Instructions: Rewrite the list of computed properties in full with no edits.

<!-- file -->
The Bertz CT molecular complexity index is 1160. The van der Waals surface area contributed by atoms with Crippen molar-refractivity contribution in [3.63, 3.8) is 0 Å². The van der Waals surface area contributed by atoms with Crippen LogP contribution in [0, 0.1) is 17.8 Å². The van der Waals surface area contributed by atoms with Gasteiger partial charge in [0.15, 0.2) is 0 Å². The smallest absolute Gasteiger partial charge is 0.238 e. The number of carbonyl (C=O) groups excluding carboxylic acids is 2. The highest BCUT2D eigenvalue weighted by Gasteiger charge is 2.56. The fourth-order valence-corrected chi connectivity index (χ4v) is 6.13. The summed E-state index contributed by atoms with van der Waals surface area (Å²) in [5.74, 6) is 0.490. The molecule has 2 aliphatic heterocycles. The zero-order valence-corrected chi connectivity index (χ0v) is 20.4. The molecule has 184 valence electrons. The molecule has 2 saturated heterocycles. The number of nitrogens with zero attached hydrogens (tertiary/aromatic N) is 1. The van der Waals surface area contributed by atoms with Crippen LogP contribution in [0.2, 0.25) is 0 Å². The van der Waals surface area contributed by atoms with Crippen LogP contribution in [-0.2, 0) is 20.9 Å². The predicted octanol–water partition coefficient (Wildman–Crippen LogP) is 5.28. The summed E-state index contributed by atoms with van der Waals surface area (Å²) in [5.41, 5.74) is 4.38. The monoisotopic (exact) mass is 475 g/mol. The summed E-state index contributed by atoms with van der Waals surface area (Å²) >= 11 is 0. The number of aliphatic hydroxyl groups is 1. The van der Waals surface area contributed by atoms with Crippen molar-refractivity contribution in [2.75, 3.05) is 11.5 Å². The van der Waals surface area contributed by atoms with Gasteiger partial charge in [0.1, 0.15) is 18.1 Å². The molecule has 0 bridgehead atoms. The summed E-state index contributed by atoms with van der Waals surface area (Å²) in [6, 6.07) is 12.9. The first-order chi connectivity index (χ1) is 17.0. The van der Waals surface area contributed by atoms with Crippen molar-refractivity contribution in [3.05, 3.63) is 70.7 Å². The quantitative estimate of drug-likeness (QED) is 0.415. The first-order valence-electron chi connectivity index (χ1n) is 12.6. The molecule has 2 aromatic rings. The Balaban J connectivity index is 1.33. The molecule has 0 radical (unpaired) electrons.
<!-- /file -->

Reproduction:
The Bertz CT molecular complexity index is 1160. The van der Waals surface area contributed by atoms with Crippen molar-refractivity contribution in [3.63, 3.8) is 0 Å². The van der Waals surface area contributed by atoms with Crippen LogP contribution in [0, 0.1) is 17.8 Å². The van der Waals surface area contributed by atoms with Gasteiger partial charge in [0.15, 0.2) is 0 Å². The smallest absolute Gasteiger partial charge is 0.238 e. The number of carbonyl (C=O) groups excluding carboxylic acids is 2. The highest BCUT2D eigenvalue weighted by Gasteiger charge is 2.56. The fourth-order valence-corrected chi connectivity index (χ4v) is 6.13. The summed E-state index contributed by atoms with van der Waals surface area (Å²) in [5.74, 6) is 0.490. The molecule has 2 aliphatic heterocycles. The zero-order valence-corrected chi connectivity index (χ0v) is 20.4. The molecule has 184 valence electrons. The molecule has 2 saturated heterocycles. The number of nitrogens with zero attached hydrogens (tertiary/aromatic N) is 1. The van der Waals surface area contributed by atoms with Crippen LogP contribution in [0.2, 0.25) is 0 Å². The van der Waals surface area contributed by atoms with Crippen LogP contribution in [-0.2, 0) is 20.9 Å². The predicted octanol–water partition coefficient (Wildman–Crippen LogP) is 5.28. The summed E-state index contributed by atoms with van der Waals surface area (Å²) in [5.41, 5.74) is 4.38. The monoisotopic (exact) mass is 475 g/mol. The summed E-state index contributed by atoms with van der Waals surface area (Å²) >= 11 is 0. The number of aliphatic hydroxyl groups is 1. The van der Waals surface area contributed by atoms with Crippen molar-refractivity contribution in [2.75, 3.05) is 11.5 Å². The van der Waals surface area contributed by atoms with Gasteiger partial charge in [0.1, 0.15) is 18.1 Å². The molecule has 0 bridgehead atoms. The summed E-state index contributed by atoms with van der Waals surface area (Å²) in [6, 6.07) is 12.9. The first-order chi connectivity index (χ1) is 17.0. The van der Waals surface area contributed by atoms with Crippen molar-refractivity contribution in [3.05, 3.63) is 70.7 Å². The quantitative estimate of drug-likeness (QED) is 0.415. The first-order valence-electron chi connectivity index (χ1n) is 12.6. The molecule has 2 aromatic rings. The Balaban J connectivity index is 1.33. The molecule has 0 radical (unpaired) electrons.